Russian container shippers: Far East port work too focused on bulk

Russian container shippers: Far East port work too focused on bulk

 

Port of Vladivostock

The Port of Vladivostock. Photo credit: Shutterstock.com.

Russian shippers and foreign companies operating in the country are unhappy with the development rates of Far East seaports and their focus on low-cost coal and bulk cargoes, instead of containers. A new railway upgrade plan, combined with seaport development, may solve their problem.

Currently, the best prospects for Russian Far East seaport development concern new coal terminals. Shippers say that suggests coal will continue to dominate cargo handled by Far East seaports for several years, which is contrary to earlier announced state plans to make the Far East ports new, large hubs for Asia-Pacific container cargo.

Russia’s leading transport companies and state analysts believe insufficient railway capacity remains a major factor hindering Russian Far East seaports’ development, as well as the development of lateral, large investment projects within their boundaries.

For example, the Trans-Siberian Railway (TSR) currently can transport about 200,000 TEU to the Far East seaports annually. Although the TSR’s capacity will increase to 500,000 TEU in the years ahead, the infrastructure network’s capacity has not expanded to accommodate the growing freight traffic in this theater.

The same goes for the Baikal-Amur Mainline (BAM), Russia’s second most important railway.

In addition, there are major carrying capacity restrictions on the Baranovskiy-Khasan section of the TSR — on the connecting link between the TSR and on the railways of China and North Korea — toward the Russian seaport of Posiet. By 2020, it may still have a carrying capacity restriction equivalent to 10 million tonnes (11 million tons) and about 400,000 TEU per year.

By 2020, the same problem may occur at other sections of Russia’s railways in the Far East, all of which have a direct connection to the largest local seaports: Lena-Vostochnaya-Taksimo (western BAM), Irkutsk-Slyudyanka (TSR), and Komsomolsk-Vanino (eastern BAM).

Russia's RZD involved in project

In the meantime, the Russian government said it is aware of shippers’ concerns and is considering possible solutions to the problem.

A representative of Russian state-owned railway RZD said that 562 billion rubles ($10 billion) will be invested in Far East railway modernization in the next two years, with the goal of substantially increasing carrying capacity. The state plans to increase capacity by 66 million tonnes.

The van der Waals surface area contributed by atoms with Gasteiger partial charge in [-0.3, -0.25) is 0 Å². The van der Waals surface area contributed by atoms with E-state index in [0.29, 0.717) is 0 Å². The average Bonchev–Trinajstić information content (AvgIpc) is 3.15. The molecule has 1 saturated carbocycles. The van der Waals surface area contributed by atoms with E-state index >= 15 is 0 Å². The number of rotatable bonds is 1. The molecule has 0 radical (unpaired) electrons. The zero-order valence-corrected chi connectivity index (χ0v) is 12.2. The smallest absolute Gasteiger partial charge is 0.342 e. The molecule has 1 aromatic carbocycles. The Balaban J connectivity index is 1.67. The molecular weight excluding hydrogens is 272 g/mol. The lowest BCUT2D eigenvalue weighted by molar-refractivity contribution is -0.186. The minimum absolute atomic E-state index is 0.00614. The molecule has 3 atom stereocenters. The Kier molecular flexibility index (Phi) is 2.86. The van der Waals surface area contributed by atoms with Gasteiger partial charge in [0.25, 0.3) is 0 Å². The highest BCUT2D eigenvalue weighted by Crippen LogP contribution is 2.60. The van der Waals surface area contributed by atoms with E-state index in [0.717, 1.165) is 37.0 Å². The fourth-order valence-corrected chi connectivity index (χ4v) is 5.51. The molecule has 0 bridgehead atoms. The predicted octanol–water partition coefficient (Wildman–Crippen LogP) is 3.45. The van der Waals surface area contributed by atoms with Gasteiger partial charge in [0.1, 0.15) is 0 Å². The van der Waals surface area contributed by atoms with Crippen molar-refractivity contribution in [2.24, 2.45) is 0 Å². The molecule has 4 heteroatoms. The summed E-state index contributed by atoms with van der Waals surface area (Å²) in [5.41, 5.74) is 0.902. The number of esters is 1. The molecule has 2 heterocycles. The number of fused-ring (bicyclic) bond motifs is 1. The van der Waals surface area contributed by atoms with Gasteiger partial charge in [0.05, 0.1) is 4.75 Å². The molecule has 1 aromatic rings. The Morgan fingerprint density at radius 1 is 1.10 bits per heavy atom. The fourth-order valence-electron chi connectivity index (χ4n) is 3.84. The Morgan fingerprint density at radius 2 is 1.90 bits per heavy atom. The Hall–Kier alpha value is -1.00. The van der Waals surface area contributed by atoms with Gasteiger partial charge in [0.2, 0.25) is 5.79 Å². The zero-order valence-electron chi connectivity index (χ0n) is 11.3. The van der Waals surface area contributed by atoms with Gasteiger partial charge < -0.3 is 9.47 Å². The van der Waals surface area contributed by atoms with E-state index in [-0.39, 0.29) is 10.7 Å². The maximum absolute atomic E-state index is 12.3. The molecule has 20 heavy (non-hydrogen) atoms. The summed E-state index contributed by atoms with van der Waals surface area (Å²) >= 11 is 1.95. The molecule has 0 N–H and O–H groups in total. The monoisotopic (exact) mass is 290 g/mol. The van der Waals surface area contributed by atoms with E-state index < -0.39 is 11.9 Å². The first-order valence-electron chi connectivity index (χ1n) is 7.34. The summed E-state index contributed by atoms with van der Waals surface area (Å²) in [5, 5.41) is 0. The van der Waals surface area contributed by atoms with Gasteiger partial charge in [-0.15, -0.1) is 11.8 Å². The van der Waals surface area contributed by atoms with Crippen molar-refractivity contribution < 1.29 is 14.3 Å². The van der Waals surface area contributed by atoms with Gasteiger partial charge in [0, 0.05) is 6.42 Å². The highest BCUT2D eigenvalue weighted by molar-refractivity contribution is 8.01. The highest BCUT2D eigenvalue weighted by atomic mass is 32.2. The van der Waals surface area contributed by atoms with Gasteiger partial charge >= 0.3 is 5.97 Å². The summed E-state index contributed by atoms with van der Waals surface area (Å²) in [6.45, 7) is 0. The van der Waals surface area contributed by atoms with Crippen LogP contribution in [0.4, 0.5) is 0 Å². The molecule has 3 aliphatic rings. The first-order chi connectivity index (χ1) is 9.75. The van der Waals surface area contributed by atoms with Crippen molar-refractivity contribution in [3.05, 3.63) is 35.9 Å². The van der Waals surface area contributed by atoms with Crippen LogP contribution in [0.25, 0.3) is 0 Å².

Statistics compiled by the Russian Association of Commercial Sea Ports indicate that in 2017 Russian Far East seaport container cargo traffic surged 23.9 percent, to about 1.48 million TEU. Of the total, imports vaulted 40 percent, on a year-over-year basis, to 700,098 TEU. Traffic is also up 17.7 percent, on a year-over-year basis, to 236,990 TEU.

At the same time, Russia’s government hopes the rail lines can transport even more cargo from China’s shippers in its northwest and central provinces to the Russian seaports. In recent years, China’s shippers have started using Russia’s seaports in the Far East to deliver cargo to different parts of China.

In 2017, Chinese container cargo volume through Russian Far East seaports increased 20 percent to about 600,200 TEU. However, in the view of Russian officials, this total is well below potential volume. According to initial expectations of the Russian Ministry of Transport, Chinese inland transit traffic through Far East seaports should have amounted to 900,000 TEU.

Currently, container cargo traffic from northwest China to China’s major seaports is about 4 million TEU annually and is growing at an annual rate of 10 to 15 percent. The majority of this cargo is rail-transported, including many consumer goods, which are then exported by sea to Europe and other destinations.

Vladivostok's transport advantages  

Concerning shipper transport costs, Russia’s Port of Vladivostok in the Far East for cargo transport to its northwest provinces saves China’s shippers about 3,000 yuan ($474) per container.

The distance between Suifenhe, a city in the southeastern Heilongjiang province, and Vladivostok is only 230 kilometers (143 miles), compared with almost 1,500 kilometers to the nearest Chinese port, Dalian.

According to the Russian government, by approximately 2020 to 2022 China inland transit traffic through Far East seaports should increase to 2.5 million to 3 million TEU, depending on the development/expansion pace at Russia's Far East seaports.

Russian officials’ highest hopes concern the Zarubino seaport expansion. The port has handled only 500 TEU so far in 2018. However, expansion construction has been slow, due to the project’s likely large cost. Private sector and Russian government funds will be needed to bring it to completion. Summa Group has invested 200 billion rubles, with the group hoping that part of Zarubino’s development funds may be provided by DP World, which is expected to invest no more than $600 million.

In addition to container cargo capacity, the Zarubino project also involves railway and automotive infrastructure expansion.

Contact Eugene Gerden at gerden.eug@gmail.com.